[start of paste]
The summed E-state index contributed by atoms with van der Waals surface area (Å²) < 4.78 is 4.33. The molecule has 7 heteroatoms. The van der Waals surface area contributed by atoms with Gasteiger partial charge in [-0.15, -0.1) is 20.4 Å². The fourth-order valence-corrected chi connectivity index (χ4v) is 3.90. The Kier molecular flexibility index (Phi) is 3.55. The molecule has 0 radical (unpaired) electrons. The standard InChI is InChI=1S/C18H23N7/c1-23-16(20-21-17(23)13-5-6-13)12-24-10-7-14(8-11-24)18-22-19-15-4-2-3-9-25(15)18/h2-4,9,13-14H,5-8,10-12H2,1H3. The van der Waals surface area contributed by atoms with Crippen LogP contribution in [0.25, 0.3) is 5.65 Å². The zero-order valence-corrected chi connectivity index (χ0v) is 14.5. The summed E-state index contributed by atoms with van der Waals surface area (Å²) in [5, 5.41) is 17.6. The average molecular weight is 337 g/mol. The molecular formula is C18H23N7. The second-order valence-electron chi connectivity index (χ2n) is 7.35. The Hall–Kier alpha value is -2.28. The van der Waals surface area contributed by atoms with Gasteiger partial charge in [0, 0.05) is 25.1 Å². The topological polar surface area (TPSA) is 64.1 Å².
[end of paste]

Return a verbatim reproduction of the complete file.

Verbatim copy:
The summed E-state index contributed by atoms with van der Waals surface area (Å²) < 4.78 is 4.33. The molecule has 7 heteroatoms. The van der Waals surface area contributed by atoms with Gasteiger partial charge in [-0.15, -0.1) is 20.4 Å². The fourth-order valence-corrected chi connectivity index (χ4v) is 3.90. The Kier molecular flexibility index (Phi) is 3.55. The molecule has 0 radical (unpaired) electrons. The standard InChI is InChI=1S/C18H23N7/c1-23-16(20-21-17(23)13-5-6-13)12-24-10-7-14(8-11-24)18-22-19-15-4-2-3-9-25(15)18/h2-4,9,13-14H,5-8,10-12H2,1H3. The van der Waals surface area contributed by atoms with Crippen LogP contribution in [0.25, 0.3) is 5.65 Å². The zero-order valence-corrected chi connectivity index (χ0v) is 14.5. The summed E-state index contributed by atoms with van der Waals surface area (Å²) in [5, 5.41) is 17.6. The average molecular weight is 337 g/mol. The molecular formula is C18H23N7. The second-order valence-electron chi connectivity index (χ2n) is 7.35. The Hall–Kier alpha value is -2.28. The van der Waals surface area contributed by atoms with Gasteiger partial charge in [0, 0.05) is 25.1 Å². The topological polar surface area (TPSA) is 64.1 Å².